Bloodybridget Wed 02-Nov-16 08:08:42

It's very hard to see your child with few friends. But it won't necessarily be like this always - someone I've known very well since she was a child had almost no friends at school, never went out, but when she went to university started making lots of friends and now has a large circle of close and supportive mates. So it turned out she was very good at friendship, it just took her longer to get started! She was probably a bit different from most of her peer group at school. Hope this is the case for your DD too.

Seeline Wed 02-Nov-16 08:31:14

At 15 she could join the top sections of Guiding/Scouting. Rangers is just girls, and most Explorer Scout groups are mixed. they do a wide range of activities which might suit your DD if she hasn't got any particular interests/hobbies. I think such groups work well as it gives DCs a chance to meet people from outside school, who don't know them, so have a chance to present themselves in a different way, rather than the shy kid from Class10K or whatever.

mumandda Wed 02-Nov-16 16:23:55

Thank you so much for your support and kind words. Very much appreciated. Xx

stupid123 Sat 12-Nov-16 16:58:19

I do this - contact mothers of kids peers to arrange something and kid thinks it just happened by accident!
Yeah you forcing the issue, but it is for the very best intentions :-)

Did so today and kids mood has increased 100 fold and his confidence great. Try it.

mumandda Mon 13-Feb-17 21:20:25

Can anyone suggest groups for my girl of 16 years old she hasn't got many friends and is often lonely. So sad for her,can't bear to see her buying new clothes and just sitting in her room alone. We live in Southsea Portsmouth. Help. Please !!!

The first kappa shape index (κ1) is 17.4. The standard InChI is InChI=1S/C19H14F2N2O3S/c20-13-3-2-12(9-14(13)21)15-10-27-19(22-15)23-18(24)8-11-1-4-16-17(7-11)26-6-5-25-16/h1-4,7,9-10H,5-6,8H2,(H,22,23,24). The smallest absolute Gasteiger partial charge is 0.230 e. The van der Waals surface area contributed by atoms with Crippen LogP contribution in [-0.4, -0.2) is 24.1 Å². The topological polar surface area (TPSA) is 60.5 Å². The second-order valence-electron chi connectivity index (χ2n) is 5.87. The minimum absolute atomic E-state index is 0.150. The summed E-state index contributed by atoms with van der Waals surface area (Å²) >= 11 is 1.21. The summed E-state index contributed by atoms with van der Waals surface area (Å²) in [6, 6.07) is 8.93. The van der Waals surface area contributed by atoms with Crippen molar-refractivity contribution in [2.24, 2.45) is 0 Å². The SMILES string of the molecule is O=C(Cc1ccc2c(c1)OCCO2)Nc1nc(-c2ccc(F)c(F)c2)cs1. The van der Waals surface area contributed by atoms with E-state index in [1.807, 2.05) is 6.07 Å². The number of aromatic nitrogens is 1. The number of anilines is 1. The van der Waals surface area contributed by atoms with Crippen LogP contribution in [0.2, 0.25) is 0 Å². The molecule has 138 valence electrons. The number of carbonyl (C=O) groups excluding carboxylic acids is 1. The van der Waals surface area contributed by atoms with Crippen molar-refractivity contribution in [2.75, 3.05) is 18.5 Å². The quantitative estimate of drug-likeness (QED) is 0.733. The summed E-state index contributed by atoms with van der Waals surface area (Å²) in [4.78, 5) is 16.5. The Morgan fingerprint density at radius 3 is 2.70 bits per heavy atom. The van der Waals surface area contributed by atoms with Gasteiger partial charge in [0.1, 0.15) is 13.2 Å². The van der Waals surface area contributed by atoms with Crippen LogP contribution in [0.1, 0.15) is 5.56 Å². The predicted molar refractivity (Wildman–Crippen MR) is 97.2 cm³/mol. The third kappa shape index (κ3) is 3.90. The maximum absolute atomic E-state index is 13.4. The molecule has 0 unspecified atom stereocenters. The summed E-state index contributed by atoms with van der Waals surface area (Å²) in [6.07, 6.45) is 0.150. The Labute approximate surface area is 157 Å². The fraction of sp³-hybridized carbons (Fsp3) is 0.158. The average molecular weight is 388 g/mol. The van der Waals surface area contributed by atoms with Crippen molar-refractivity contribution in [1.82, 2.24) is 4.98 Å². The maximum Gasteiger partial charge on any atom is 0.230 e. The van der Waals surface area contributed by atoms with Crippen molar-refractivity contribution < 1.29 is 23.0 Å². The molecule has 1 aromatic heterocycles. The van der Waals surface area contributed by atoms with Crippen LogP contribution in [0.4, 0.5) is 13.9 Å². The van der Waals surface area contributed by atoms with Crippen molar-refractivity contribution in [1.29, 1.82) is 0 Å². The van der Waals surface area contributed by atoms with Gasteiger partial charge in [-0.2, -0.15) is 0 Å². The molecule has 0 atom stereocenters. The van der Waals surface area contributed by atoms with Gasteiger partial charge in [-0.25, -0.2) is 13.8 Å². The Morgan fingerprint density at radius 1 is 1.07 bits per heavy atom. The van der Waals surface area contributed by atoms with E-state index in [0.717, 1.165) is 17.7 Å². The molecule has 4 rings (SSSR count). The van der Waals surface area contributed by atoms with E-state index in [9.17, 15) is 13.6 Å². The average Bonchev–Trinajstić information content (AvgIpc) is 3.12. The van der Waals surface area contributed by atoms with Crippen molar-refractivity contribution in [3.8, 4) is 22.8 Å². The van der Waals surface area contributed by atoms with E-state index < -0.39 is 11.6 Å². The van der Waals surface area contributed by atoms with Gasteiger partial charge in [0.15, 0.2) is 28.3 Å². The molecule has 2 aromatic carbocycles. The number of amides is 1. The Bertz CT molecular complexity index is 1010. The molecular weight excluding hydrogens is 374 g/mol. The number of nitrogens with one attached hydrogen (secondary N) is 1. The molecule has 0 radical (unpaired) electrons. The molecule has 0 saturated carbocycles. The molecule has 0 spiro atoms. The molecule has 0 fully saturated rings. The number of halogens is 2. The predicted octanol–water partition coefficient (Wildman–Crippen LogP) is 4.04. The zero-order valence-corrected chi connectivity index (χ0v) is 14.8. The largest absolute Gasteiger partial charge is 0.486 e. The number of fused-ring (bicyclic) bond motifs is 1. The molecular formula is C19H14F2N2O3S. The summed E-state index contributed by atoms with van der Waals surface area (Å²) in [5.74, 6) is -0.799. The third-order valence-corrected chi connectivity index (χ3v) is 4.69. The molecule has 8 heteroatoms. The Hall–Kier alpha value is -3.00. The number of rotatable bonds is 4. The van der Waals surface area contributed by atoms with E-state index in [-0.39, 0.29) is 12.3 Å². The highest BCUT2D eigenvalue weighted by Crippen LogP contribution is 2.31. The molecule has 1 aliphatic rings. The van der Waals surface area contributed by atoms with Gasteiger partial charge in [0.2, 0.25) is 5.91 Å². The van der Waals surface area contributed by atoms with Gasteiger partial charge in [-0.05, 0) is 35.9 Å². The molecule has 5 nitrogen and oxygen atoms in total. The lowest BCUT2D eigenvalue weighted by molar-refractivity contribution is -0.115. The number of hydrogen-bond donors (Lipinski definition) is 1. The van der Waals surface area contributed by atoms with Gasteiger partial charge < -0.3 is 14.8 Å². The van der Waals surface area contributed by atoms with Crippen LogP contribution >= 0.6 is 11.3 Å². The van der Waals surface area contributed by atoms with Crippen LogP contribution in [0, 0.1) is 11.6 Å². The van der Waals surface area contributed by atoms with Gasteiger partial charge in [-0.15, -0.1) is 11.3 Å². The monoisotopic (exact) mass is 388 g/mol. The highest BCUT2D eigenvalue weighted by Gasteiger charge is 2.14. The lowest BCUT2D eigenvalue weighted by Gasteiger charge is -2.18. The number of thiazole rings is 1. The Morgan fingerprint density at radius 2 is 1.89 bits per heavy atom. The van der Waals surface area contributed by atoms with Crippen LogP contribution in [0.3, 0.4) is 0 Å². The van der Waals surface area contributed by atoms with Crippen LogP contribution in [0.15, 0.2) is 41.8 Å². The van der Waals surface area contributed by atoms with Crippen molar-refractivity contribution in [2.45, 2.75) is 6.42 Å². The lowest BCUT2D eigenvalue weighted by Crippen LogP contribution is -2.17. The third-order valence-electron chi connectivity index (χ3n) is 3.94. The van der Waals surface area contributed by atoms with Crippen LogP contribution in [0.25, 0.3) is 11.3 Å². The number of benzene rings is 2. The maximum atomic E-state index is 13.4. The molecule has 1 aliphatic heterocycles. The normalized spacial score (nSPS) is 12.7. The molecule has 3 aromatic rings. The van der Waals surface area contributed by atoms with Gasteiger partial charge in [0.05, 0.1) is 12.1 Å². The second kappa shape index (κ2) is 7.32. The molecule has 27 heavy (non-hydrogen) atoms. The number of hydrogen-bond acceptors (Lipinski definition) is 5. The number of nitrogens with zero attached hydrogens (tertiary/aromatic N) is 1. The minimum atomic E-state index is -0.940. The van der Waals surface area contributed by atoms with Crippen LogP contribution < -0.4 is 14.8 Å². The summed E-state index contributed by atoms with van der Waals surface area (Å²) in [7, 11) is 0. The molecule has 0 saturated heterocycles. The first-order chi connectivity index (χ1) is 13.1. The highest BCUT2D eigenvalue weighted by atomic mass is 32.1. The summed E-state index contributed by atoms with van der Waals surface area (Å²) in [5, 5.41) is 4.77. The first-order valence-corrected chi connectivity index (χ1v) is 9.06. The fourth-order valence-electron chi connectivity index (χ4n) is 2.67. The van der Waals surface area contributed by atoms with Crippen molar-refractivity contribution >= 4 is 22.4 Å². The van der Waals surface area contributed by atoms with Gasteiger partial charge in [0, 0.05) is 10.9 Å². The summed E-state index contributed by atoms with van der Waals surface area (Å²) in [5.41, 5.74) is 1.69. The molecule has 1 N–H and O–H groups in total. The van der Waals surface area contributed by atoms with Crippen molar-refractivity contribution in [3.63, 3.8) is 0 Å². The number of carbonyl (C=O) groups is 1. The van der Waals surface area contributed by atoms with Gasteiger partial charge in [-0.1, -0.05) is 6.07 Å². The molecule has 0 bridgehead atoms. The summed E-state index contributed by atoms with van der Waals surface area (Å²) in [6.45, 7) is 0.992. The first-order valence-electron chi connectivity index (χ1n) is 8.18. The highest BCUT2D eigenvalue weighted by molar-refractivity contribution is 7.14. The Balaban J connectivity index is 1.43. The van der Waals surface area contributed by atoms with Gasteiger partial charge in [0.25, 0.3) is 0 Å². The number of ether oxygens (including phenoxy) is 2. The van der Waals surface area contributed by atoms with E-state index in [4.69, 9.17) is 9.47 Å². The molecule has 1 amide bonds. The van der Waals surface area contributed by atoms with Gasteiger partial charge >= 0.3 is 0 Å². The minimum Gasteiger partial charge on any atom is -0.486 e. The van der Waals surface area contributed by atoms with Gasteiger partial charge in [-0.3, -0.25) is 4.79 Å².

forcryinoutloud Thu 23-Feb-17 20:31:01

Hello again, I posted back in October I see. Sorry to hear that your DD is still feeling lonely, as I said I have had plenty of worries with my DD, now 15yrs.

Please tell us, what are her interests? I think trying to have hobbies and interests are a massive help if you are essentially shy. At least then you have a focus point with some like minded people. Perhaps encourage her to reach out to where she may find some pleasant (hopefully young) people, perhaps a local church may have something on offer?

liveoutloud Fri 24-Feb-17 21:51:34

I have exactly the same situation. My daughter is also 15, she struggles with her school, has no friends, no activity outside of school either. She is very lovely, kind and caring and a big help to me at home. She loves to hang out with me and I enjoy it. But I realize that she needs to have friends her own age. She has to get outside of the house and do normal teenage stuff. I think about her all the time and wonder what I can do but I am afraid that there is not much. We can only hope things will change.

forcryinoutloud Sat 25-Feb-17 16:54:14

Hi liveoutloud I could have written your post too. On the positive side (it's easier to look at the positive for someone else!) she sounds lovely and she likes to hang out with you and you enjoy her company. To me this sounds a better option than a daughter who is out with 'mates' goodness knows where, doing goodness knows what and doesn't particularly get on with her mum.

Again, as I have said to the OP what is she interested in? Even though my daughter was extremely quiet, she found interests in a martial arts club. I don't know what I would have done without it tbh! the struggle with school, do you mean the work or just school life in general, the other kids and hectic environment? My DD has never really enjoyed the non-work side of things, having the friendsstruggles but I am hopeful that at college with smaller classes and subjects they have chosen there will at least be a nicer environment. I hope you perhaps feel the same and there is light at the end of the tunnel?

For you and mumandda flowers

Join the discussion

Registering is free, easy, and means you can join in the discussion, watch threads, get discounts, win prizes and lots more.

Register now »

Already registered? Log in with: